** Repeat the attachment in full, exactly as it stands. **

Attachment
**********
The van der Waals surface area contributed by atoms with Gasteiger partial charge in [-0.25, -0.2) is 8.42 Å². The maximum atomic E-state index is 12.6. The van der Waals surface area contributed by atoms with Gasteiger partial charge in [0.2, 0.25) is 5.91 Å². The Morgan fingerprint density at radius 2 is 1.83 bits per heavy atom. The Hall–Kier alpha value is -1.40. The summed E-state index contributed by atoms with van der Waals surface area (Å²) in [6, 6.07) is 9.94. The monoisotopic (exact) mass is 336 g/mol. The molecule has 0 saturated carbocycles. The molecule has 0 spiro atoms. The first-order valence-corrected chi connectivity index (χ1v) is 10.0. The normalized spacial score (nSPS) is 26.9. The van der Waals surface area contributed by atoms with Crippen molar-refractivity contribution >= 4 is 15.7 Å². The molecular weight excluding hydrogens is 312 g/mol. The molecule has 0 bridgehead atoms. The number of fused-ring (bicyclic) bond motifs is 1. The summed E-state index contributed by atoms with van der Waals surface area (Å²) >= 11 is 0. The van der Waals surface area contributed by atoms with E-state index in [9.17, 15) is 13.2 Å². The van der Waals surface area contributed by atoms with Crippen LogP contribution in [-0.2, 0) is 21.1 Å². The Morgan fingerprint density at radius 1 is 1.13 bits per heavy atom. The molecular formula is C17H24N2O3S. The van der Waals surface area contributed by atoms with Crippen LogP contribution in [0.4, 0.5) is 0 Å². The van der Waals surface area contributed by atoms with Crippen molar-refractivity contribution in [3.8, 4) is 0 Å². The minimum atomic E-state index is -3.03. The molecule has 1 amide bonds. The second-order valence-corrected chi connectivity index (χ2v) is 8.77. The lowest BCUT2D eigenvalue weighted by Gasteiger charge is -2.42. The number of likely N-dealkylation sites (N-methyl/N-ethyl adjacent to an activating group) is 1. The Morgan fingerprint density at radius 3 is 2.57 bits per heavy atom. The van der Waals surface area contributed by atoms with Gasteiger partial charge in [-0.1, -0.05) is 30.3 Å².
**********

The van der Waals surface area contributed by atoms with Gasteiger partial charge in [-0.25, -0.2) is 8.42 Å². The maximum atomic E-state index is 12.6. The van der Waals surface area contributed by atoms with Gasteiger partial charge in [0.2, 0.25) is 5.91 Å². The Morgan fingerprint density at radius 2 is 1.83 bits per heavy atom. The Hall–Kier alpha value is -1.40. The summed E-state index contributed by atoms with van der Waals surface area (Å²) in [6, 6.07) is 9.94. The monoisotopic (exact) mass is 336 g/mol. The molecule has 0 saturated carbocycles. The molecule has 0 spiro atoms. The first-order valence-corrected chi connectivity index (χ1v) is 10.0. The normalized spacial score (nSPS) is 26.9. The van der Waals surface area contributed by atoms with Crippen molar-refractivity contribution >= 4 is 15.7 Å². The molecular weight excluding hydrogens is 312 g/mol. The molecule has 0 bridgehead atoms. The number of fused-ring (bicyclic) bond motifs is 1. The summed E-state index contributed by atoms with van der Waals surface area (Å²) >= 11 is 0. The van der Waals surface area contributed by atoms with E-state index in [9.17, 15) is 13.2 Å². The van der Waals surface area contributed by atoms with Crippen LogP contribution in [-0.2, 0) is 21.1 Å². The Morgan fingerprint density at radius 1 is 1.13 bits per heavy atom. The molecular formula is C17H24N2O3S. The van der Waals surface area contributed by atoms with Crippen LogP contribution in [0.4, 0.5) is 0 Å². The van der Waals surface area contributed by atoms with Crippen molar-refractivity contribution in [3.8, 4) is 0 Å². The minimum atomic E-state index is -3.03. The molecule has 1 amide bonds. The second-order valence-corrected chi connectivity index (χ2v) is 8.77. The lowest BCUT2D eigenvalue weighted by Gasteiger charge is -2.42. The number of likely N-dealkylation sites (N-methyl/N-ethyl adjacent to an activating group) is 1. The Morgan fingerprint density at radius 3 is 2.57 bits per heavy atom. The van der Waals surface area contributed by atoms with Gasteiger partial charge in [-0.1, -0.05) is 30.3 Å².